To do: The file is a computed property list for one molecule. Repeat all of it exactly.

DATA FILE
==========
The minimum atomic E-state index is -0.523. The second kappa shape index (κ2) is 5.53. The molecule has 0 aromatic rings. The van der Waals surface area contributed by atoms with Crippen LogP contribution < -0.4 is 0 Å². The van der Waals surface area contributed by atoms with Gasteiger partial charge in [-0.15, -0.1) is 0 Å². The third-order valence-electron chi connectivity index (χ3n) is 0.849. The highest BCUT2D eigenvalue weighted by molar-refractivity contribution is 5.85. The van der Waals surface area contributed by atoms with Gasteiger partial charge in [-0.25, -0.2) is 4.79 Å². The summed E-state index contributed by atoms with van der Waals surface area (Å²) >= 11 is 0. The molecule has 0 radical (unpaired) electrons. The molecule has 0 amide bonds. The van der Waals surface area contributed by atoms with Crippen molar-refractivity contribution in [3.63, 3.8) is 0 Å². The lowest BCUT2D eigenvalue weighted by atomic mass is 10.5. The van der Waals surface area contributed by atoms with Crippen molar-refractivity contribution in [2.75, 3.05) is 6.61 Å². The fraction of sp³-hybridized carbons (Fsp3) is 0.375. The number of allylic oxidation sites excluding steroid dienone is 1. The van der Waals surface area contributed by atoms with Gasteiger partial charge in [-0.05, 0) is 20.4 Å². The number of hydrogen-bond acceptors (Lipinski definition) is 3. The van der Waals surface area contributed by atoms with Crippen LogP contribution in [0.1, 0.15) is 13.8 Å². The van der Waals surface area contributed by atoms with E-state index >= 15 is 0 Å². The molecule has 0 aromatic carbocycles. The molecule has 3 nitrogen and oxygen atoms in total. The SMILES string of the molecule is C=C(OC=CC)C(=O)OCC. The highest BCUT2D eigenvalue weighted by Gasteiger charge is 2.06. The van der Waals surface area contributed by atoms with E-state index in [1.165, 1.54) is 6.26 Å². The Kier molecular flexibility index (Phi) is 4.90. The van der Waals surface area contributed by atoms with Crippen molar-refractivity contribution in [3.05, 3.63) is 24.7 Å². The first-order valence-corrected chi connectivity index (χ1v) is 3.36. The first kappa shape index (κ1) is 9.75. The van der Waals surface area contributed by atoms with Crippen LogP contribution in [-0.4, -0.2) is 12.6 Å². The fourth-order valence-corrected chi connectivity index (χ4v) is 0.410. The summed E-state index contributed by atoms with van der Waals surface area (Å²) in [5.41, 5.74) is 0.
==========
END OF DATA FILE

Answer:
The minimum atomic E-state index is -0.523. The second kappa shape index (κ2) is 5.53. The molecule has 0 aromatic rings. The van der Waals surface area contributed by atoms with Crippen LogP contribution < -0.4 is 0 Å². The van der Waals surface area contributed by atoms with Gasteiger partial charge in [-0.15, -0.1) is 0 Å². The third-order valence-electron chi connectivity index (χ3n) is 0.849. The highest BCUT2D eigenvalue weighted by molar-refractivity contribution is 5.85. The van der Waals surface area contributed by atoms with Gasteiger partial charge in [-0.25, -0.2) is 4.79 Å². The summed E-state index contributed by atoms with van der Waals surface area (Å²) >= 11 is 0. The molecule has 0 radical (unpaired) electrons. The molecule has 0 amide bonds. The van der Waals surface area contributed by atoms with Crippen molar-refractivity contribution in [3.63, 3.8) is 0 Å². The lowest BCUT2D eigenvalue weighted by atomic mass is 10.5. The van der Waals surface area contributed by atoms with Crippen molar-refractivity contribution in [2.75, 3.05) is 6.61 Å². The fraction of sp³-hybridized carbons (Fsp3) is 0.375. The number of allylic oxidation sites excluding steroid dienone is 1. The van der Waals surface area contributed by atoms with Gasteiger partial charge in [-0.05, 0) is 20.4 Å². The number of hydrogen-bond acceptors (Lipinski definition) is 3. The van der Waals surface area contributed by atoms with Crippen LogP contribution in [0.1, 0.15) is 13.8 Å². The van der Waals surface area contributed by atoms with E-state index >= 15 is 0 Å². The molecule has 0 aromatic carbocycles. The molecule has 3 nitrogen and oxygen atoms in total. The SMILES string of the molecule is C=C(OC=CC)C(=O)OCC. The highest BCUT2D eigenvalue weighted by Gasteiger charge is 2.06. The van der Waals surface area contributed by atoms with E-state index in [1.165, 1.54) is 6.26 Å². The Kier molecular flexibility index (Phi) is 4.90. The van der Waals surface area contributed by atoms with Crippen molar-refractivity contribution in [3.05, 3.63) is 24.7 Å². The first-order valence-corrected chi connectivity index (χ1v) is 3.36. The first kappa shape index (κ1) is 9.75. The van der Waals surface area contributed by atoms with Crippen LogP contribution in [-0.4, -0.2) is 12.6 Å². The fourth-order valence-corrected chi connectivity index (χ4v) is 0.410. The summed E-state index contributed by atoms with van der Waals surface area (Å²) in [5.41, 5.74) is 0.